Many companies have increased prices in recent months. Reportedly, across the economy, prices “rose by 5 percent in May compared with a year ago.” Restaurants are raising prices to cover the cost of increases in wages in a tight labor market. The prices of used and rental cars are quickly rising, due to low inventory and higher demand. Gasoline prices have risen, and not just as a result of the recent cyberattack.
The Sixth Circuit issued its opinion in the Online Merchants Guild v. Cameron case on April 29, 2021, dissolving a preliminary injunction that had prevented the Kentucky Attorney General from investigating alleged violations of Kentucky’s price gouging laws, and remanding to the district court for further proceedings.
Over a year ago, states of emergency were declared across the country. Such emergency declarations are often the trigger for state pricing restrictions. Tracking the start and end of the emergency declarations is essential for interpreting the pricing restrictions they impose. For instance, in Oklahoma, the pricing restrictions remain in place throughout the duration of the emergency, and extend for 30 days after the state of emergency has terminated. Proskauer’s Price Gouging Coast to Coast Reference Guide has been updated to reflect new states of emergency dates and legislative changes.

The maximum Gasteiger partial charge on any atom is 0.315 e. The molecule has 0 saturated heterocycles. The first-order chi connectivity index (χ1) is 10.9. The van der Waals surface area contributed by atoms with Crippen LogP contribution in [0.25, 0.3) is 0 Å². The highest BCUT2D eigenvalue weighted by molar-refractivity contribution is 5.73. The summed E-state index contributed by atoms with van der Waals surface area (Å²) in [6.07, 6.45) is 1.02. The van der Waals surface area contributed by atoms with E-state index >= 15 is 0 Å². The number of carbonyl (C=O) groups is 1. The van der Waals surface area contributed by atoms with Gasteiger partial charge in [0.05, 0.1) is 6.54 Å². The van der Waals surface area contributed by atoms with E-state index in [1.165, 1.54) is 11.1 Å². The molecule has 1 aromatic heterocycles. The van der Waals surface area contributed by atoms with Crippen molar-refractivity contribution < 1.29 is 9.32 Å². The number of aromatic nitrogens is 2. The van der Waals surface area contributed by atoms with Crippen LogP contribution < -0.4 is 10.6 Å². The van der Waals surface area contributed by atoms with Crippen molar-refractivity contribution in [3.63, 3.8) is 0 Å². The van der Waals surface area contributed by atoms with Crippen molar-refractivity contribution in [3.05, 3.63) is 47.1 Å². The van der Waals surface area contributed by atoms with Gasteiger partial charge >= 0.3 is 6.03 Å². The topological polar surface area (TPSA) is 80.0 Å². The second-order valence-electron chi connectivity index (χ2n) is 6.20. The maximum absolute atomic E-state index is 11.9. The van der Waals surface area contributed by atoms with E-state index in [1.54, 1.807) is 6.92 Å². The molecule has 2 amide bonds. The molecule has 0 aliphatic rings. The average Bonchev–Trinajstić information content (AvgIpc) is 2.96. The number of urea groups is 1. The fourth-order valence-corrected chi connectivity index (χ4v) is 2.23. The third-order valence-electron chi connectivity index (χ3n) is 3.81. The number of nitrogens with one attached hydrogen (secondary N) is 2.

In a case of mistaken identity and a web of conflicting testimony, a Fresno local business successfully appealed a price gouging fine. The saga between the store and the City of Fresno offers insights in the importance of maintaining proper business records to defend potential price gouging allegations.
On April 8, 2021, an Administrative Hearing Officer for the City of Fresno, California dismissed an Administrative Citation issued by the City Attorney’s Office against a local business for allegedly price gouging. City Inspectors issued the $10,000 citation in March 2020 while Fresno was under a State of Emergency. The store owner appealed the fine, and after a virtual hearing, the Hearing Officer determined that the City had not met its burden of proving each element of the case against the business.